She Dies Tomorrow, a darkly comedic thriller from writer and director Amy Seimetz, was released earlier this month by NEON. The film follows Amy (played by Kate Lyn Sheil), down a spiraling path of dread and anxiety after she comes to the realization that she’s going to die the next day.
Amy’s existential crisis, which hits quite close to home during a global pandemic, is a vibrant and contagious experience…literally. Her rapturous fear of death quickly spreads to friends and a few strangers too, each confronting their imminent mortality while bathed in alternating flashes of neon light. The colorful fever dream is soundtracked by up-and-coming LA-based composer duo Mondo Boys (Mike Griffin and Mike Schanzlin). Their beautifully haunting, classically-inspired compositions glide and soar alongside the film’s entrancing cinematography. We sat down with Mondo Boys to discuss movie music, Mozart, and the makings of the She Dies Tomorrow score.
What was your first introduction to film music, and how did you get your start as composers?
Mike G: We grew up obsessed with movies and had been writing and producing music for a long time, then I went to film school and we started getting involved that way.
Mike S: When Mike G. was in film school, we were putting out songs and mixtapes. Nat Sanders, the editor and Barry Jenkins, you know who he is, needed an original song in Barry’s first movie “Medicine for Melancholy” and they liked our stuff and we were all becoming friends so it was quite an introduction!
Mike G: Super talented guys right there, Barry and Nat.
How did you first get involved with She Dies Tomorrow?
Mike S: Greg O’Bryant.
Mike G: Yeah, let’s see, Amy Seimetz was making “The Girlfriend Experience” season two, and Greg O’Bryant was editing that, threw our name in the hat so that’s how we started working with Amy. I remember we sent some demos in and were just hoping we’d be notified for a call with Amy, and we’re thinking “GREAT! Maybe we get to talk and audition more demos”, but on that call I think first thing, she’s like “Okay so you guys are great, you have the job.” And the rest of the time we just talked nuts and bolts of the story.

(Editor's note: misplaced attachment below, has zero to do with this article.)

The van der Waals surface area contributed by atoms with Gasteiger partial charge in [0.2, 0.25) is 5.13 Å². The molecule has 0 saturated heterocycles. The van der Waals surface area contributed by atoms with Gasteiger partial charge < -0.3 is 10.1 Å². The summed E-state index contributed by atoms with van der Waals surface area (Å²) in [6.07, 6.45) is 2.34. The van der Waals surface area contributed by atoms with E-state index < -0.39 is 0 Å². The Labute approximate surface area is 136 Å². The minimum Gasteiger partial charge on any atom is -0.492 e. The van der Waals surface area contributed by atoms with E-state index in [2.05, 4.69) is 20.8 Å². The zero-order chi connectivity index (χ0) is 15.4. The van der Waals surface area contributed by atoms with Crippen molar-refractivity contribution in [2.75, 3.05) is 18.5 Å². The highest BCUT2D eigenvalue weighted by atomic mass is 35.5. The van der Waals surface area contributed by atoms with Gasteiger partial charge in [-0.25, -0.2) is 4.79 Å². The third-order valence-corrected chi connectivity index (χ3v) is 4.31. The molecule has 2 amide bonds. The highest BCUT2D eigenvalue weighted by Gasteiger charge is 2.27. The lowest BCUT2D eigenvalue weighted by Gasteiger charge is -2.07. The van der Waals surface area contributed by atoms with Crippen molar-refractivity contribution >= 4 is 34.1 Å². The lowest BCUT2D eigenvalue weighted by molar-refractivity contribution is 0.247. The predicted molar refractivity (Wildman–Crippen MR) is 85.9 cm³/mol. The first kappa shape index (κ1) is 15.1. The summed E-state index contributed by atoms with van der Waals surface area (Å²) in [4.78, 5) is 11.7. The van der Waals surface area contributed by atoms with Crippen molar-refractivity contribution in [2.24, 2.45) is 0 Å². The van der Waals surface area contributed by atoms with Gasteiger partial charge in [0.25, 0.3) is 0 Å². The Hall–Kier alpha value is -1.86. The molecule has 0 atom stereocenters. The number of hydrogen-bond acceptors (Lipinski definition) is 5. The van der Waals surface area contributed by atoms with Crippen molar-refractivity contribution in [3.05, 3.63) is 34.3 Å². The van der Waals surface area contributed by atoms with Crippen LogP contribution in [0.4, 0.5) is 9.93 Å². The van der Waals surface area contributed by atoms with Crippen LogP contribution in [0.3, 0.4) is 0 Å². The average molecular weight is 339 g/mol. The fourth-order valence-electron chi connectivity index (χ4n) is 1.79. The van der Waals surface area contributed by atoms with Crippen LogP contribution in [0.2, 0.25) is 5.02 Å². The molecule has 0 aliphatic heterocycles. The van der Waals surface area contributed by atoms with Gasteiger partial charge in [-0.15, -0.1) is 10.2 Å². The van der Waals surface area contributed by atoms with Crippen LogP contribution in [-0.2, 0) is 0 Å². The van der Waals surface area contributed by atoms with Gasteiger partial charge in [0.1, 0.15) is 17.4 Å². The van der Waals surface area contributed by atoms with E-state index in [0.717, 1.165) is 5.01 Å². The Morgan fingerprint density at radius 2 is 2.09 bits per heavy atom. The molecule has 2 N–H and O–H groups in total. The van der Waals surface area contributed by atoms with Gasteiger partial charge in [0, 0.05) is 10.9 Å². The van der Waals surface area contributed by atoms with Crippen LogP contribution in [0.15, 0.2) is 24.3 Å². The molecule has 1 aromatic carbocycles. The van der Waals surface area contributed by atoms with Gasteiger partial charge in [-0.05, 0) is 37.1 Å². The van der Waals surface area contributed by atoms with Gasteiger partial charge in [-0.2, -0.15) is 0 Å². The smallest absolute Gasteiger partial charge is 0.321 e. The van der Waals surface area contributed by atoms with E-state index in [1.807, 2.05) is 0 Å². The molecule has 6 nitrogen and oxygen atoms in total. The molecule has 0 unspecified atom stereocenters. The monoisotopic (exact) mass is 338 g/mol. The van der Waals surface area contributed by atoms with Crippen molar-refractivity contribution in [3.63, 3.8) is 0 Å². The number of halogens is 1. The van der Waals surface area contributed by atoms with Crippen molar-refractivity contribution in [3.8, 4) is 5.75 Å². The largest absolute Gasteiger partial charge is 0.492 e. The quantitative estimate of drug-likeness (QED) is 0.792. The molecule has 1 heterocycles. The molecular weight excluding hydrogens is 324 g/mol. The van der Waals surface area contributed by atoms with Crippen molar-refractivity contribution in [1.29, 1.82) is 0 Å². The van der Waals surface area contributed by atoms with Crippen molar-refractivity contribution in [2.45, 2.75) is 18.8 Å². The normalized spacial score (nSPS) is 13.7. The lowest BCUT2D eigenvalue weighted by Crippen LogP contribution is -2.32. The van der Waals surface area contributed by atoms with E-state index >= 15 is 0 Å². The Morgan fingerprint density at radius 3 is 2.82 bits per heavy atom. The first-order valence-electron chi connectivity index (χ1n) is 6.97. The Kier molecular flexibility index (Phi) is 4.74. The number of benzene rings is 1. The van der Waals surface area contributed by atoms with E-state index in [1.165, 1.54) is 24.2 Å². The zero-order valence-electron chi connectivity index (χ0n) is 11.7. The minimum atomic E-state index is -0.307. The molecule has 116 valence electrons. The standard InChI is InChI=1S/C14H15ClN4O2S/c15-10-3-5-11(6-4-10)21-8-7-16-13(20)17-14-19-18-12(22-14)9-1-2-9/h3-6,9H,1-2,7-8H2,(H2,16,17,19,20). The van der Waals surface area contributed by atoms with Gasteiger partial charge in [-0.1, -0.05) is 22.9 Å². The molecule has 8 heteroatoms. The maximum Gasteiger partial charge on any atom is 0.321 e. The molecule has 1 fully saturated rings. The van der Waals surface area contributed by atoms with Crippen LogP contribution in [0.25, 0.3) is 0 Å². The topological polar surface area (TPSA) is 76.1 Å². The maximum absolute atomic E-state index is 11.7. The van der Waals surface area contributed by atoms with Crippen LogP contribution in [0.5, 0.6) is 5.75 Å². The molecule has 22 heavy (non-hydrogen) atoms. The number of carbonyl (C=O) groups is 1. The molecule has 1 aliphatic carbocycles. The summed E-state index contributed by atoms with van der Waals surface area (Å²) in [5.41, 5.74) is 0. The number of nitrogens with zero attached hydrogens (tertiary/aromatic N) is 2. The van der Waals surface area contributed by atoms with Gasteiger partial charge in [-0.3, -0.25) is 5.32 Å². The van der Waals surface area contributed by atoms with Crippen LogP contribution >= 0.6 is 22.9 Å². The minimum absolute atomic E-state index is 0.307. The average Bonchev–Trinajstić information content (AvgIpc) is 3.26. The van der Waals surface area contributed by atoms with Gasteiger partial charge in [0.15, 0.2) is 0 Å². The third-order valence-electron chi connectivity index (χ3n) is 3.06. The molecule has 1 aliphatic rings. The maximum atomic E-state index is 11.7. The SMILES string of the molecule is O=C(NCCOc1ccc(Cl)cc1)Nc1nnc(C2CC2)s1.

Mike S: And then for “She Dies Tomorrow,” we knew she was making some mysterious project.
Mike G: Halloween, I remember, we’re out wandering around Downtown LA, watching a late night short film collection with Spindell’s “The Babysitter Murders,” which we didn’t score but we ended up scoring the feature, “The Mortuary Collection.” We’re out with Amy and Gates (one of the producers) and Amy is like… on the sly…. hey I have a….something for you to check out. It was always super secretive. Watched some scenes, it wasn’t all written yet but we sent over our best guess at what the music could be. And that is mostly in the movie now.
What was it like working with director Amy Seimetz again? How was it different from previous projects you’ve worked on?
Mike G: The thing about Amy is that Plan A seems to always work. I don’t know what it is. I’m sure it’s not like that in her head and by all means we get notes, take big swings, try things totally different but she’s really different than other filmmakers in that it seems like we’re never rethinking it. It just seems like the direction is there from the beginning.
Where does your creative process start when scoring? How do you work together as co-composers?
Mike S: We’ve been writing music together since we were fifteen but come from slightly different musical backgrounds, so usually we’ll each have our own take on how themes and cues should play and develop throughout a film. Once we start writing there’s always a sort of mind-meld that happens and we gravitate toward the best of our ideas. It’s always a fun process of discovery and refinement, and at this point it’s hard to imagine scoring with someone who isn’t such a close friend.
Mike G: We’re always open to new ideas about how to start a project, a script is great, talking is great. It really comes when we have footage and can hear dialogue, see how it’s cutting. Then we do music with that, really. That’s the stuff that sticks usually.